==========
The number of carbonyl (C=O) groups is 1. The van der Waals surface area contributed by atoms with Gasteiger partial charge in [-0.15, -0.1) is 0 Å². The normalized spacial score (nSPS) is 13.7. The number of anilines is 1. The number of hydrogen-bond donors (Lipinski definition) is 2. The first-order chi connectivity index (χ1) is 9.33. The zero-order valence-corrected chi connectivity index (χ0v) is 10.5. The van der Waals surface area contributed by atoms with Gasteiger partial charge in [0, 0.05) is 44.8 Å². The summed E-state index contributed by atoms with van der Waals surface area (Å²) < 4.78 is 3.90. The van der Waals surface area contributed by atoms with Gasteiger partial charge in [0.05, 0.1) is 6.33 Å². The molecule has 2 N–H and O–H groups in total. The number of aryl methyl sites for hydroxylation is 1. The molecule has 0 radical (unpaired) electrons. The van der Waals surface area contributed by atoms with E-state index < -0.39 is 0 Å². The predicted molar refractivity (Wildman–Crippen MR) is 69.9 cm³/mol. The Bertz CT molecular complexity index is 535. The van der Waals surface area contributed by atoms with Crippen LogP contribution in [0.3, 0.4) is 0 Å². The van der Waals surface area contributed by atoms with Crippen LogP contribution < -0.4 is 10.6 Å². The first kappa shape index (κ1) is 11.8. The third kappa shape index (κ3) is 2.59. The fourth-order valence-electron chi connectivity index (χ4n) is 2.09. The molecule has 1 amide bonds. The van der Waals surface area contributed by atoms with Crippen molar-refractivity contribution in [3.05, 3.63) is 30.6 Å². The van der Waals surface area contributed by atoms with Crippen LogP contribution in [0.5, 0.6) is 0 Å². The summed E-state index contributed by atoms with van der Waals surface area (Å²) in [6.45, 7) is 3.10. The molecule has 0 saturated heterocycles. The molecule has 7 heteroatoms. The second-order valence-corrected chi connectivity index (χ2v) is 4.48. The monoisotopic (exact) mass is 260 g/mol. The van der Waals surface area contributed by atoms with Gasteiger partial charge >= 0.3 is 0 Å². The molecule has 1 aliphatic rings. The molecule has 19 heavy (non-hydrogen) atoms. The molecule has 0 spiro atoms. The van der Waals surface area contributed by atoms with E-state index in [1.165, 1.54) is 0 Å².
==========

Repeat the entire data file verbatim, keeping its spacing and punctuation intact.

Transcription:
The number of carbonyl (C=O) groups is 1. The van der Waals surface area contributed by atoms with Gasteiger partial charge in [-0.15, -0.1) is 0 Å². The normalized spacial score (nSPS) is 13.7. The number of anilines is 1. The number of hydrogen-bond donors (Lipinski definition) is 2. The first-order chi connectivity index (χ1) is 9.33. The zero-order valence-corrected chi connectivity index (χ0v) is 10.5. The van der Waals surface area contributed by atoms with Gasteiger partial charge in [0, 0.05) is 44.8 Å². The summed E-state index contributed by atoms with van der Waals surface area (Å²) < 4.78 is 3.90. The van der Waals surface area contributed by atoms with Gasteiger partial charge in [0.05, 0.1) is 6.33 Å². The molecule has 2 N–H and O–H groups in total. The number of aryl methyl sites for hydroxylation is 1. The molecule has 0 radical (unpaired) electrons. The van der Waals surface area contributed by atoms with E-state index < -0.39 is 0 Å². The predicted molar refractivity (Wildman–Crippen MR) is 69.9 cm³/mol. The Bertz CT molecular complexity index is 535. The van der Waals surface area contributed by atoms with Crippen LogP contribution in [0.3, 0.4) is 0 Å². The van der Waals surface area contributed by atoms with Crippen LogP contribution < -0.4 is 10.6 Å². The first kappa shape index (κ1) is 11.8. The third kappa shape index (κ3) is 2.59. The fourth-order valence-electron chi connectivity index (χ4n) is 2.09. The molecule has 1 amide bonds. The van der Waals surface area contributed by atoms with Crippen molar-refractivity contribution in [3.05, 3.63) is 30.6 Å². The van der Waals surface area contributed by atoms with Crippen LogP contribution in [0.5, 0.6) is 0 Å². The summed E-state index contributed by atoms with van der Waals surface area (Å²) in [6.45, 7) is 3.10. The molecule has 0 saturated heterocycles. The molecule has 7 heteroatoms. The second-order valence-corrected chi connectivity index (χ2v) is 4.48. The monoisotopic (exact) mass is 260 g/mol. The van der Waals surface area contributed by atoms with Gasteiger partial charge >= 0.3 is 0 Å². The molecule has 1 aliphatic rings. The molecule has 19 heavy (non-hydrogen) atoms. The molecule has 0 spiro atoms. The van der Waals surface area contributed by atoms with E-state index in [1.165, 1.54) is 0 Å².